Sacramento Digs Gardening logo
Sacramento Digs Gardening Article
Your resource for Sacramento-area gardening news, tips and events

Articles Recipe Index Keyword Index Calendar Twitter Facebook Instagram About Us Contact Us

How to shop for a gardener in non-gardening stores

Useful gifts found beyond the garden department


Stocking gifts
These potential stocking gifts for gardeners all were found at hardware stores. (Photos: Kathy Morrison)

Experienced gardeners tend to be picky about their garden equipment. Pruning shears, gloves and amendments are personal choices.

But there are many items useful for gardening that are not sold in nurseries or garden departments. Here are some suggestions and the stores they're found in.

Hardware or big-box store:

Poly tarps -- These come in sizes starting at 4-by-6 feet and in various weights. I've found a medium-duty tarp with grommets along the reinforced edges is incredibly useful for such things as protecting the back of my car carrying straw bales; collecting and moving a pile of mulch or leaves; and harvesting worm castings. They can also protect outdoor furniture from any garden overspray.

Buckets
Buckets are endlessly useful and make good gift containers, too.
Buckets -- A gardener can't have too many buckets. Hard-sided 5-gallon plastic buckets can store fertilizer (get one with a lid), be used to mix solutions, or act a sturdy tool carrier. Softer Tubtrug buckets (that's one of various brands available) can be used to carry plants, mix and apply liquid fertilizer, water container plants or mix potting soil.

Clear plastic sheeting -- Painters use this for protecting floors and furniture. It's ideal in the garden for soil solarization during warmer months. Be sure to get at least 1-mil thick but not thicker than 2-mil.

Weights -- We're not talking fitness weights here, but those could work in a pinch. Rocks work, too, but weights of various sizes can hold down sheeting, paper mulch, newspaper or whatever else on the ground you want to keep from blowing away, as least temporarily.

Painters tape -- The good stuff is worth the price. Blue or green, at least 1-1/2 inches wide, it's great for marking seedling containers, closing fertilizer bags and labeling used (but emptied) generic spray bottles (such as with "water only" or "rose fungicide").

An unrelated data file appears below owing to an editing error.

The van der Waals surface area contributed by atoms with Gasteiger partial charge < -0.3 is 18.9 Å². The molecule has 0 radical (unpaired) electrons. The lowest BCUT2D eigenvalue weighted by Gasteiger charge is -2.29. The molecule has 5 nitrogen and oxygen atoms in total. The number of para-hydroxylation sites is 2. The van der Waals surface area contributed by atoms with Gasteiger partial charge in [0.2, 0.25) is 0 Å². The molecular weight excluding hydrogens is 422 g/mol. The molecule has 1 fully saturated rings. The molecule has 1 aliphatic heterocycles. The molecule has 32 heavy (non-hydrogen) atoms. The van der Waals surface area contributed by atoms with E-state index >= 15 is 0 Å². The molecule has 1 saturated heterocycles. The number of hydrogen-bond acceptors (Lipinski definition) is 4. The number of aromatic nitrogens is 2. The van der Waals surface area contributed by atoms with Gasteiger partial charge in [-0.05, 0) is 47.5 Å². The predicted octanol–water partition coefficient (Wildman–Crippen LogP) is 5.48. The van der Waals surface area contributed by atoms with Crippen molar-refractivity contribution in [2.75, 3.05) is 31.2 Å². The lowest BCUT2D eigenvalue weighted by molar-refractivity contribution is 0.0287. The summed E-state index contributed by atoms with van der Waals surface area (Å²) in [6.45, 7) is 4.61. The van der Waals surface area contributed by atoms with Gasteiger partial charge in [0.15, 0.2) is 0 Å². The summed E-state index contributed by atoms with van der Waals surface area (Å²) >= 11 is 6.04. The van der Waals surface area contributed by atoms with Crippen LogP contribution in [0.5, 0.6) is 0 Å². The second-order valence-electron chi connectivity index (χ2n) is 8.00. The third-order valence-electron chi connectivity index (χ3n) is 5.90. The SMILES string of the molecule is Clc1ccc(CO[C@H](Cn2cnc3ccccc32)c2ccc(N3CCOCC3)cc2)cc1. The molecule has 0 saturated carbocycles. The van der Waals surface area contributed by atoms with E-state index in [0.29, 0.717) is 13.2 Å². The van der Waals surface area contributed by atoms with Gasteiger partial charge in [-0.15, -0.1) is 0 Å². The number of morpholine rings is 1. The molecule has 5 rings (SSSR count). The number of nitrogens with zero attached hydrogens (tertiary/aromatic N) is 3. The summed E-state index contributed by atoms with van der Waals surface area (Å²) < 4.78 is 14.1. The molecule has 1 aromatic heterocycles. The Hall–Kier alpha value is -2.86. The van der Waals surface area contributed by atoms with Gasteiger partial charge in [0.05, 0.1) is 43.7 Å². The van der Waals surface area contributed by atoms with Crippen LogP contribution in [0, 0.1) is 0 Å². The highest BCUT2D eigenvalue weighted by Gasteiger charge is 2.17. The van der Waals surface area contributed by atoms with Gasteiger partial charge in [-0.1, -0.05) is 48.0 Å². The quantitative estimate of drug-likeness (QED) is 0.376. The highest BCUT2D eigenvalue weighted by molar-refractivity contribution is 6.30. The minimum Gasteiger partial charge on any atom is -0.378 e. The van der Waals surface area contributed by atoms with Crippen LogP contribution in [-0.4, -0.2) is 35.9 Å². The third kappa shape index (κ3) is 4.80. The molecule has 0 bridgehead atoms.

Hammer -- The main use is obvious: to put together raised beds or trellises. But I've found the claw of a hammer invaluable for pulling up garden staples that hold down mulch cloth or drip irrigation lines.

Cup hooks -- These can be screwed into wood posts or a fence to help anchor a plant or vine with string or plastic ties.

Clothes pins -- My favorite use for these is clipping shade cloth to tomato cages, but they also are useful for closing bags of dry fertilizer or other paper containers. The wooden ones last longer than the plastic ones.

Office supply stores:

Sharpies and soft lead pencils  -- For marking labels. I always have a Sharpie in my bucket of garden supplies. They're also crucial for marking spray bottles with formulas for mixing and for the contents. I also mark the bucket that I use to mix bleach solution. (See item under kitchen)

Stick-on paper labels -- They usually come in sheets or rolls. Use these to mark pots for seedling.

Plastic 6-inch or 12-inch ruler and a wooden yardstick -- The ruler is for measuring the depth of a hole or furrow for planting seeds or seedlings. A yardstick can ensure rows are straight and even.

Blank journals or spiral-bound notebooks -- Great for keeping track of what's been planted and when.

Craft store: